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Ageing and thyroid disease 

Ageing and thyroid disease
Ageing and thyroid disease

Stefano Mariotti

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date: 23 May 2022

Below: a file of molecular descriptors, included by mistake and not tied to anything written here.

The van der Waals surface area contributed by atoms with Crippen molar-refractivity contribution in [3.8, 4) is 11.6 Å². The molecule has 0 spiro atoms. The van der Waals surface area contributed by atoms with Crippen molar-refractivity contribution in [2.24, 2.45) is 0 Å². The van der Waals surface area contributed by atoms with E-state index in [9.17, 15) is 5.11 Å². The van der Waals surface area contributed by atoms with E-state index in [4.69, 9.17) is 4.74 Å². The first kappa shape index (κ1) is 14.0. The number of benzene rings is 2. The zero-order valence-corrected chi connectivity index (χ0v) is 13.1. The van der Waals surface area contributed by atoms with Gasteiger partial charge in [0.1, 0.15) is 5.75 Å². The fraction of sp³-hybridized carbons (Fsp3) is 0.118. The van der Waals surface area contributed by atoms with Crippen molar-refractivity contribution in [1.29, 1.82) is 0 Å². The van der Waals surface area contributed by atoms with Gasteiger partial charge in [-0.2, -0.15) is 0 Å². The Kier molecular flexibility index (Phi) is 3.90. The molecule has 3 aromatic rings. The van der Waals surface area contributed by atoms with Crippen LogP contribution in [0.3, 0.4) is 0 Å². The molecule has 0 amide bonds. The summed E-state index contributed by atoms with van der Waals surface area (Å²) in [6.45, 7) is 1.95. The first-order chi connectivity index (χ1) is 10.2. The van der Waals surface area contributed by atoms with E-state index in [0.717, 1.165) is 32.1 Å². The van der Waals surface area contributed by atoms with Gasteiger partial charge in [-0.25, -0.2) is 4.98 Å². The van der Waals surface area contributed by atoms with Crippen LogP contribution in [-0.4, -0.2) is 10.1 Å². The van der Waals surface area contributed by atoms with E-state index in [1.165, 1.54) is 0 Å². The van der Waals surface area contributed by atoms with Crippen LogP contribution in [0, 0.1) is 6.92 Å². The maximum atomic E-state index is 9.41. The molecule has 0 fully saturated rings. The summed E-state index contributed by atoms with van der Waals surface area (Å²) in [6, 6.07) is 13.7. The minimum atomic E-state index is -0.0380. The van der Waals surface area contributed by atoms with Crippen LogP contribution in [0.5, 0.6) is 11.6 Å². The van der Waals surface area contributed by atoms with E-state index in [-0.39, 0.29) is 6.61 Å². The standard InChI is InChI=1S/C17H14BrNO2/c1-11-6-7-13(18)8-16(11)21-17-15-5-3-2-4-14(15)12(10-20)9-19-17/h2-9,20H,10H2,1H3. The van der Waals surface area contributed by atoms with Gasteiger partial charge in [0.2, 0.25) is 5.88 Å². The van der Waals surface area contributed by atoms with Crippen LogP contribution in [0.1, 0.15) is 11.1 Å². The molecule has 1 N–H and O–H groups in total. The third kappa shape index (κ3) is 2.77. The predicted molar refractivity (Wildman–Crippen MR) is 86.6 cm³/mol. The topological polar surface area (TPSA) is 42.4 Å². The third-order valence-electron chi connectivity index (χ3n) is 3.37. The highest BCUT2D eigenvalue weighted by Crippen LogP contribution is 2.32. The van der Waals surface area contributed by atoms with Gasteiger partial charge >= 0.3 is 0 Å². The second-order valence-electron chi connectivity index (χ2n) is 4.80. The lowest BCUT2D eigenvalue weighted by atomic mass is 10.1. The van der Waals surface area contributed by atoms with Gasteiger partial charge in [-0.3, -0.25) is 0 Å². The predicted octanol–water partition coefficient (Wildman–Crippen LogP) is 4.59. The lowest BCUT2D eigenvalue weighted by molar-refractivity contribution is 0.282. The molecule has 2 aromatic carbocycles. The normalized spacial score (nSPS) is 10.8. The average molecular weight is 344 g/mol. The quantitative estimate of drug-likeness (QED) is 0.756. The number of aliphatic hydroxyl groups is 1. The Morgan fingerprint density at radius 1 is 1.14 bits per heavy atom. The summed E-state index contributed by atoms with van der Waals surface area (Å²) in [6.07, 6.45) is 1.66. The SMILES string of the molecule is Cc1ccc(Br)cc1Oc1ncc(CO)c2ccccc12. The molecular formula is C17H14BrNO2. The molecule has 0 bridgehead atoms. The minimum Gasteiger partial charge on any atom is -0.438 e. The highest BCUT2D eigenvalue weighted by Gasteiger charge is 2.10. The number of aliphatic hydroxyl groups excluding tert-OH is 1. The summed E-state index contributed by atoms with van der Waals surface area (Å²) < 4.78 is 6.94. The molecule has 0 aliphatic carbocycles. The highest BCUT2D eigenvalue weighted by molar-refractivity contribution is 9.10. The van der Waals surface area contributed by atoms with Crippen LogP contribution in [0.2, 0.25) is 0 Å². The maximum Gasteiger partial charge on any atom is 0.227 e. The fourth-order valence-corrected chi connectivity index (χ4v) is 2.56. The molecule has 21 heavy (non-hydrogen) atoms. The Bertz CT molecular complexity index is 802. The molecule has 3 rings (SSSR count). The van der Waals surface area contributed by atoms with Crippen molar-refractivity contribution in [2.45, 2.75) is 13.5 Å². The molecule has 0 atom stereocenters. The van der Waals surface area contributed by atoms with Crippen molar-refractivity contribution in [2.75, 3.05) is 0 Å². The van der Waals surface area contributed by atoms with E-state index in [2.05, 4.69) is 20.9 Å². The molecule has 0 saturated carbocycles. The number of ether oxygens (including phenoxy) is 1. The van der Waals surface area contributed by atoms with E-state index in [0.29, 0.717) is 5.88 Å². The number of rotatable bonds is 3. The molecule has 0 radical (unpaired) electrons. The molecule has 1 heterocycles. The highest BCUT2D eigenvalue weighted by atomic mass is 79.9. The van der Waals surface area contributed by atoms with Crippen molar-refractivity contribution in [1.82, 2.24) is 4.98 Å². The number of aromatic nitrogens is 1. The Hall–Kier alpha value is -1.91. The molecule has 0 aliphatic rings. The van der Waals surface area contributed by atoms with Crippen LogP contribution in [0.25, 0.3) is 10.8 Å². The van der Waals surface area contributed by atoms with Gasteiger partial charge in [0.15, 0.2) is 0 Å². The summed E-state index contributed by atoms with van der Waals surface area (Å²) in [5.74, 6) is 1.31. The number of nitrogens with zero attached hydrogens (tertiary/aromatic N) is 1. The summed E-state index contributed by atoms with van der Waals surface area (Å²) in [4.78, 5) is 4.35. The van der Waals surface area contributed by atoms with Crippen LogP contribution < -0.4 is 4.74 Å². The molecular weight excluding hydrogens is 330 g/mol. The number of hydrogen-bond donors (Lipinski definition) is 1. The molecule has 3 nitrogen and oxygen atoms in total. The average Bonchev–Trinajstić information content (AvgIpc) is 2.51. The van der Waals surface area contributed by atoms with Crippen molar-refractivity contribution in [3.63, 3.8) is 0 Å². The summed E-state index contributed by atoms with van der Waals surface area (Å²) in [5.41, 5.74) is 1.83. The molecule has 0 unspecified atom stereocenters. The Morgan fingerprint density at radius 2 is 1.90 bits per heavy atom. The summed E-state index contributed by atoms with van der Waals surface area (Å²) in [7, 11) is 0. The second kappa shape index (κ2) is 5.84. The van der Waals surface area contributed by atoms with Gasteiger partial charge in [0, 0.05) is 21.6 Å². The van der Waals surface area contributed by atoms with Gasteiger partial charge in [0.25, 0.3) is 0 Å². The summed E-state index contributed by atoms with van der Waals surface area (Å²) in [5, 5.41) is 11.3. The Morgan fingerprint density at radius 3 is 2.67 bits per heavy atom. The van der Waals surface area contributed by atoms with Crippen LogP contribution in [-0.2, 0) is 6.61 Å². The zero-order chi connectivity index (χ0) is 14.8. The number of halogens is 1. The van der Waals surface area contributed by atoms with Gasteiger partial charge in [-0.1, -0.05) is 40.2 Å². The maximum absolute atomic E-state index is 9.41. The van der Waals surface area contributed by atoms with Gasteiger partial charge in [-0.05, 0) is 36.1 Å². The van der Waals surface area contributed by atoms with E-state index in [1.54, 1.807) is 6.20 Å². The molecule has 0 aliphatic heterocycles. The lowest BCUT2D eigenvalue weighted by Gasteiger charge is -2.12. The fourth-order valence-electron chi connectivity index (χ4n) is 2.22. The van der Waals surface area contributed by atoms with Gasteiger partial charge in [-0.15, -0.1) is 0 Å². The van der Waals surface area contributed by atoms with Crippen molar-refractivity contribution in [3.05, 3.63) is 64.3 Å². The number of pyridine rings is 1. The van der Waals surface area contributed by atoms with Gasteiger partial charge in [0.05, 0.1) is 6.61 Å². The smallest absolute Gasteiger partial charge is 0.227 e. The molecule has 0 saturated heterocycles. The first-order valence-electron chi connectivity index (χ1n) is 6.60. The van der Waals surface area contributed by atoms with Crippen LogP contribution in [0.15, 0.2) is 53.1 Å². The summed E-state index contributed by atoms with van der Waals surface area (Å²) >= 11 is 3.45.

The relationship between ageing and the thyroid has been the object of intensive investigation (1) for several pathophysiological, epidemiological, and clinical reasons. Symptoms of ageing can easily be confused with hypothyroidism, and decreased thyroid function was once believed to be a hallmark of senescence. Thyroid diseases are common in the elderly, but their clinical manifestations are different from those seen in younger patients, being more vague, subtle, and often hidden by concurrent diseases. The interpretation of thyroid function tests is often difficult in elderly individuals, due to age-associated changes of thyroid physiology, alterations of thyroid function tests secondary to nonthyroidal illness, and/or drug intake. Treatment of thyroid disease deserves special attention in elderly patients due to the increased risk of complications and/or drug interactions. If untreated, thyroid dysfunctions may lead to significant morbidity in elderly people, mostly through an aggravation of coexistent cardiovascular disease. A remarkable exception to this concept is represented by mild hypothyroidism, which in the oldest elderly population appears to be associated with no harm, and possibly increased survival.

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